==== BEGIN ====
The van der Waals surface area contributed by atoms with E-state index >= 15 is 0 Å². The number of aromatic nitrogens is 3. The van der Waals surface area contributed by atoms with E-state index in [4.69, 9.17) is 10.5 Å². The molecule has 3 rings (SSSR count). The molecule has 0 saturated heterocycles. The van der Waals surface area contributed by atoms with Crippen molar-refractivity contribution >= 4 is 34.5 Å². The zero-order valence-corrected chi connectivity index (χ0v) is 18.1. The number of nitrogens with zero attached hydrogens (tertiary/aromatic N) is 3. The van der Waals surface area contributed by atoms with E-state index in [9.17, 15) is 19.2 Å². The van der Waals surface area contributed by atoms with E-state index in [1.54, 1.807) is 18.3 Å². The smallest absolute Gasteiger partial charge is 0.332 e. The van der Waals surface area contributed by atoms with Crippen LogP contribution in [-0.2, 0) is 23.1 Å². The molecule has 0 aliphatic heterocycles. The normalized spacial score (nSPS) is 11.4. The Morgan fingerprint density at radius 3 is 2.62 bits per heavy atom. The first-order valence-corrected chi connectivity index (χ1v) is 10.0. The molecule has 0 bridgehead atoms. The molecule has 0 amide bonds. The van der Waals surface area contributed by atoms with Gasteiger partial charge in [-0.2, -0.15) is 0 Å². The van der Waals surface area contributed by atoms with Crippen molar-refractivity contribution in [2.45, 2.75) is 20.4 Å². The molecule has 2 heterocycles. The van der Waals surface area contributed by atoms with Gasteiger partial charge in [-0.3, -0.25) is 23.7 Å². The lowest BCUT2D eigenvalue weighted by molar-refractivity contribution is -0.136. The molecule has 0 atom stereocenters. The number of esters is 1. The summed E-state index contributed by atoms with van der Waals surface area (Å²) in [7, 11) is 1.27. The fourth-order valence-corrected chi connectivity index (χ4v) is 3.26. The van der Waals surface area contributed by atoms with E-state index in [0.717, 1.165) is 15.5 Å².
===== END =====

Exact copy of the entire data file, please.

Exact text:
The van der Waals surface area contributed by atoms with E-state index >= 15 is 0 Å². The number of aromatic nitrogens is 3. The van der Waals surface area contributed by atoms with E-state index in [4.69, 9.17) is 10.5 Å². The molecule has 3 rings (SSSR count). The molecule has 0 saturated heterocycles. The van der Waals surface area contributed by atoms with Crippen molar-refractivity contribution >= 4 is 34.5 Å². The zero-order valence-corrected chi connectivity index (χ0v) is 18.1. The number of nitrogens with zero attached hydrogens (tertiary/aromatic N) is 3. The van der Waals surface area contributed by atoms with E-state index in [9.17, 15) is 19.2 Å². The van der Waals surface area contributed by atoms with E-state index in [1.54, 1.807) is 18.3 Å². The smallest absolute Gasteiger partial charge is 0.332 e. The van der Waals surface area contributed by atoms with Crippen LogP contribution in [-0.2, 0) is 23.1 Å². The molecule has 0 aliphatic heterocycles. The normalized spacial score (nSPS) is 11.4. The Morgan fingerprint density at radius 3 is 2.62 bits per heavy atom. The first-order valence-corrected chi connectivity index (χ1v) is 10.0. The molecule has 0 bridgehead atoms. The molecule has 0 amide bonds. The van der Waals surface area contributed by atoms with Gasteiger partial charge in [-0.2, -0.15) is 0 Å². The van der Waals surface area contributed by atoms with Crippen molar-refractivity contribution in [2.45, 2.75) is 20.4 Å². The molecule has 2 heterocycles. The van der Waals surface area contributed by atoms with Gasteiger partial charge in [-0.3, -0.25) is 23.7 Å². The lowest BCUT2D eigenvalue weighted by molar-refractivity contribution is -0.136. The molecule has 0 atom stereocenters. The number of esters is 1. The summed E-state index contributed by atoms with van der Waals surface area (Å²) in [7, 11) is 1.27. The fourth-order valence-corrected chi connectivity index (χ4v) is 3.26. The van der Waals surface area contributed by atoms with E-state index in [0.717, 1.165) is 15.5 Å².